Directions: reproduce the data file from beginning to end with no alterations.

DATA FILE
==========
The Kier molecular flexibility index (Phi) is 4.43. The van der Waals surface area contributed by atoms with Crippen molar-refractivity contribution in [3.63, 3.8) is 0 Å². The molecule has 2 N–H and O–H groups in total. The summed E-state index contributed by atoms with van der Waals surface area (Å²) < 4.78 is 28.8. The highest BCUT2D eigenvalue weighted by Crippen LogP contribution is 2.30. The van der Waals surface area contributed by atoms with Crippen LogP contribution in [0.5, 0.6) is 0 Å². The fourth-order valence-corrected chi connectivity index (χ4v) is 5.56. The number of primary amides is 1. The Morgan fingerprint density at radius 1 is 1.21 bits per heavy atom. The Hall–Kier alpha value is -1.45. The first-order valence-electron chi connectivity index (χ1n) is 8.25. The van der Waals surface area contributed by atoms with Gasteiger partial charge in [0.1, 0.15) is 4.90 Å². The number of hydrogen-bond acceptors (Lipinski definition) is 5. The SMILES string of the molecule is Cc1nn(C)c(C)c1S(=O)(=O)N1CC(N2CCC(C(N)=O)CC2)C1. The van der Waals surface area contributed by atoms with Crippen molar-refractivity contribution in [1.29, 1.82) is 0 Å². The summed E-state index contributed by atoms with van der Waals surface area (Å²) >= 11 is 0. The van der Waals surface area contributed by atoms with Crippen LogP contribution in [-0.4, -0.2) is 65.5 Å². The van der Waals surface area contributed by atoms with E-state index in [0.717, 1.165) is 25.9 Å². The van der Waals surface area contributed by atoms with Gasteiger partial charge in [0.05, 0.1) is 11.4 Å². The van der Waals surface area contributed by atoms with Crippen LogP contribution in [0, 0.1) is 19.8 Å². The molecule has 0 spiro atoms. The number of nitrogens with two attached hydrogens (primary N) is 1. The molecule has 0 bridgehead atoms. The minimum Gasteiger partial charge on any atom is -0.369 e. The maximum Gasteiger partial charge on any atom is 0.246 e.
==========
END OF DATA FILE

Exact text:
The Kier molecular flexibility index (Phi) is 4.43. The van der Waals surface area contributed by atoms with Crippen molar-refractivity contribution in [3.63, 3.8) is 0 Å². The molecule has 2 N–H and O–H groups in total. The summed E-state index contributed by atoms with van der Waals surface area (Å²) < 4.78 is 28.8. The highest BCUT2D eigenvalue weighted by Crippen LogP contribution is 2.30. The van der Waals surface area contributed by atoms with Crippen LogP contribution in [0.5, 0.6) is 0 Å². The fourth-order valence-corrected chi connectivity index (χ4v) is 5.56. The number of primary amides is 1. The Morgan fingerprint density at radius 1 is 1.21 bits per heavy atom. The Hall–Kier alpha value is -1.45. The first-order valence-electron chi connectivity index (χ1n) is 8.25. The van der Waals surface area contributed by atoms with Gasteiger partial charge in [0.1, 0.15) is 4.90 Å². The number of hydrogen-bond acceptors (Lipinski definition) is 5. The SMILES string of the molecule is Cc1nn(C)c(C)c1S(=O)(=O)N1CC(N2CCC(C(N)=O)CC2)C1. The van der Waals surface area contributed by atoms with Crippen molar-refractivity contribution in [1.29, 1.82) is 0 Å². The summed E-state index contributed by atoms with van der Waals surface area (Å²) >= 11 is 0. The van der Waals surface area contributed by atoms with Crippen LogP contribution in [-0.4, -0.2) is 65.5 Å². The van der Waals surface area contributed by atoms with E-state index in [0.717, 1.165) is 25.9 Å². The van der Waals surface area contributed by atoms with Gasteiger partial charge in [0.05, 0.1) is 11.4 Å². The van der Waals surface area contributed by atoms with Crippen LogP contribution in [0, 0.1) is 19.8 Å². The molecule has 0 spiro atoms. The number of nitrogens with two attached hydrogens (primary N) is 1. The molecule has 0 bridgehead atoms. The minimum Gasteiger partial charge on any atom is -0.369 e. The maximum Gasteiger partial charge on any atom is 0.246 e.